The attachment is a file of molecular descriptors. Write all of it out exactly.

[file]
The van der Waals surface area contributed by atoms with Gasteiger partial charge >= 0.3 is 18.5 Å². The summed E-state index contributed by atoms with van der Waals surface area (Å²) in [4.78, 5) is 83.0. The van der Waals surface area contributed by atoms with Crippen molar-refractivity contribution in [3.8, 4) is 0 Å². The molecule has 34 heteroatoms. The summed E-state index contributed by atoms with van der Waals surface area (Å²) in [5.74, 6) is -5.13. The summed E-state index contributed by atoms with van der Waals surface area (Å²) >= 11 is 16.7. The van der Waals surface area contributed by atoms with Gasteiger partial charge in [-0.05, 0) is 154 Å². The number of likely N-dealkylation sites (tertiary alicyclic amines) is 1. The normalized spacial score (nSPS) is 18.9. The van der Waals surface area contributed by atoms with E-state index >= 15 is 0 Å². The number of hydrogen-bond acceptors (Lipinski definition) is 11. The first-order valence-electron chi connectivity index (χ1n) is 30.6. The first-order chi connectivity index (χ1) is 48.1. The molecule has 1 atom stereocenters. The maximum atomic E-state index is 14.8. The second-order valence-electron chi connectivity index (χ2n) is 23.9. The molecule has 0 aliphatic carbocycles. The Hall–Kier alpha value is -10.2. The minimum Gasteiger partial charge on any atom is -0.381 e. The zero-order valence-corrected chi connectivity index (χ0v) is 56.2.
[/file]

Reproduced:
The van der Waals surface area contributed by atoms with Gasteiger partial charge >= 0.3 is 18.5 Å². The summed E-state index contributed by atoms with van der Waals surface area (Å²) in [4.78, 5) is 83.0. The van der Waals surface area contributed by atoms with Crippen molar-refractivity contribution in [3.8, 4) is 0 Å². The molecule has 34 heteroatoms. The summed E-state index contributed by atoms with van der Waals surface area (Å²) in [5.74, 6) is -5.13. The summed E-state index contributed by atoms with van der Waals surface area (Å²) >= 11 is 16.7. The van der Waals surface area contributed by atoms with Gasteiger partial charge in [-0.05, 0) is 154 Å². The number of likely N-dealkylation sites (tertiary alicyclic amines) is 1. The normalized spacial score (nSPS) is 18.9. The van der Waals surface area contributed by atoms with E-state index >= 15 is 0 Å². The number of hydrogen-bond acceptors (Lipinski definition) is 11. The first-order valence-electron chi connectivity index (χ1n) is 30.6. The first-order chi connectivity index (χ1) is 48.1. The molecule has 1 atom stereocenters. The maximum atomic E-state index is 14.8. The second-order valence-electron chi connectivity index (χ2n) is 23.9. The molecule has 0 aliphatic carbocycles. The Hall–Kier alpha value is -10.2. The minimum Gasteiger partial charge on any atom is -0.381 e. The zero-order valence-corrected chi connectivity index (χ0v) is 56.2.